Day Two: Katakana
Why are we using these words? We actually did a whole bunch of research and consulted with some of the most prestigious Japanese professors in the country. Every word in this 30 day challenge has been chosen based on its high frequency and flexibility in the Japanese language. This vocabulary list has been developed in order to build your Japanese knowledge upon a foundation of essential words so that you can start putting your study into practice from day one. So make sure to learn and be able to pronounce each of the daily vocabulary words, because unlike some textbooks *cough* all of them *cough* we want to teach you words that you will ACTUALLY use.
THE NEXT STEP
Now that you have Hiragana under your belt, it is time to learn another 46 symbols and 19 vocabulary words. This challenge can be very stressful in the beginning, we know, but we are helping you develop a strong foundation to build your Japanese on. Hence, we are not going to cut corners or skip steps. Today’s grammar point, Katakana, is not as useful as Hiragana, but necessary for your language learning.
But why are there two phonetic systems? What’s the difference between Hiragana and Katakana?
While the reading and pronunciation remains the same across the two sets of characters, the main difference is found in what they are used for. Japanese does not normally use spaces between words in a sentence so certain scripts and particles (we will learn about that tomorrow) are used to identify the various parts of speech. The main reason why these two phonetic systems are used is, primarily, to identify the distinctions between different types of words. Hiragana is used for native Japanese words, while Katakana is for foreign words. Words like pork and rice were natural for the Japanese lexicon before the introduction foreign cultures and societies, and were therefore written in Hiragana. Words like ice-cream and sandwich were introduced by foreigners and are written in Katakana because they are non-native Japanese words. This applies to names as well; John is written in Katakana and Hitoshi in Hiragana or Kanji.
An important note:
Because the people taking the challenge are mostly non-native Japanese, or at least do not have a Japanese name, you should use Katakana to write your name. The trick is to write it not how it is spelled, but how it would be said with Japanese pronunciation.
A good example of this is a name like Jose. Jose is not pronounced Joe-see (I guess it could) but Ho-se. Hence it should be written ホセ (maybe ホセー, but it depends on who you talk to), not ほせ.
If your name ends with a consonant that is not ‘N’ you should end it with the a symbol that ends with an **oo** vowel sound. A good example is the name Sam. Sam is Samu, Nick is Nikku, and Kim is Kimu – written as サム, ニック, and キム respectively. If your name ends with a vowel, or a sound similar to a vowel sound, simply end your name with the consonant/vowel combination (for example: Jessica – ジェシカ, Jose – ホセ, or Abby – アッビ) that matches.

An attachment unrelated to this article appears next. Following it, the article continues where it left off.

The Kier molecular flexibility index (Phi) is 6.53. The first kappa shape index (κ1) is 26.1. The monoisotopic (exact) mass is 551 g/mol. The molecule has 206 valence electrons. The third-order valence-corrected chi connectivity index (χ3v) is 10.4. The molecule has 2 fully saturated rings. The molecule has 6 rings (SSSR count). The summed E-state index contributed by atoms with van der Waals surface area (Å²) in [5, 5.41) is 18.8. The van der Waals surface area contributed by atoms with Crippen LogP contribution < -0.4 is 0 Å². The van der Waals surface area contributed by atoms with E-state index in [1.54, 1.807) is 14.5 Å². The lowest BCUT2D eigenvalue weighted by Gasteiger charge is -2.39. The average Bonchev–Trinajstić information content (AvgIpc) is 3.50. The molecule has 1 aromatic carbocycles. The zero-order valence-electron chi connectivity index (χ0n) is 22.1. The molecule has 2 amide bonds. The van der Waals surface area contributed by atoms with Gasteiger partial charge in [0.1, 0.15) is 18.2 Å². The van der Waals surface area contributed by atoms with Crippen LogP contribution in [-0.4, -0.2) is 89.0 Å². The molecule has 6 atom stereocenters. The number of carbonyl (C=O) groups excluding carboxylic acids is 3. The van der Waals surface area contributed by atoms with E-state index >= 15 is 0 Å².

After you think you have Katakana down, try writing the name of your family, friends, and teachers. One of the best ways to get Hiragana and Katakana down is to practice writing it down, so practice whenever you have the chance!
If you aren’t big into charts, we recommend making your own flashcards and saying them out loud. There are also a bunch of free apps out there and heaps of classes on Youtube. Regardless of your methodology this is the next step to being able to ‘Japanese’. (We are in the process of developing physical and digital flashcards for the site, so check out our store every so often and we should have them available by late July or early August.)
The reason we have you do this in the beginning is so that you can begin learning the structure while also taking time to get used to the sounds the language makes. Japanese is really cool because it rarely, if ever, varies from the sounds on the little list. So as long as you can pronounce and memorize those sounds you can pronounce Japanese. This goes against the popular belief that Japanese is a tonal language. It is not. Japanese has something called pitch accents, but that is neither here nor there. For all intents and purposes, Japanese right now, is pronounced simply with the sounds on the chart (that you can download below).
Once you have Katakana down, you are ready to move on to the 30 Day Challenge Day 3!
PDF not the best option for your phone?
We will be upgrading this to a mobile flashcard system for you soon, but this is the best that we got with what we currently have.
Improve your Japanese faster with the 30 Day Challenge Field Guide.
- EXTENDED DETAILED DESCRIPTIONS
- ADDITIONAL GRAMMAR BREAKDOWNS
- WORKBOOK PAGES
- HIRAGANA & KATAKANA PRINTOUTS
- ADDED WALKTHROUGHS
- DETAILED CONJUGATION CHARTS
- PLUS MORE EXCLUSIVE CONTENT
- part-time job
- convenience store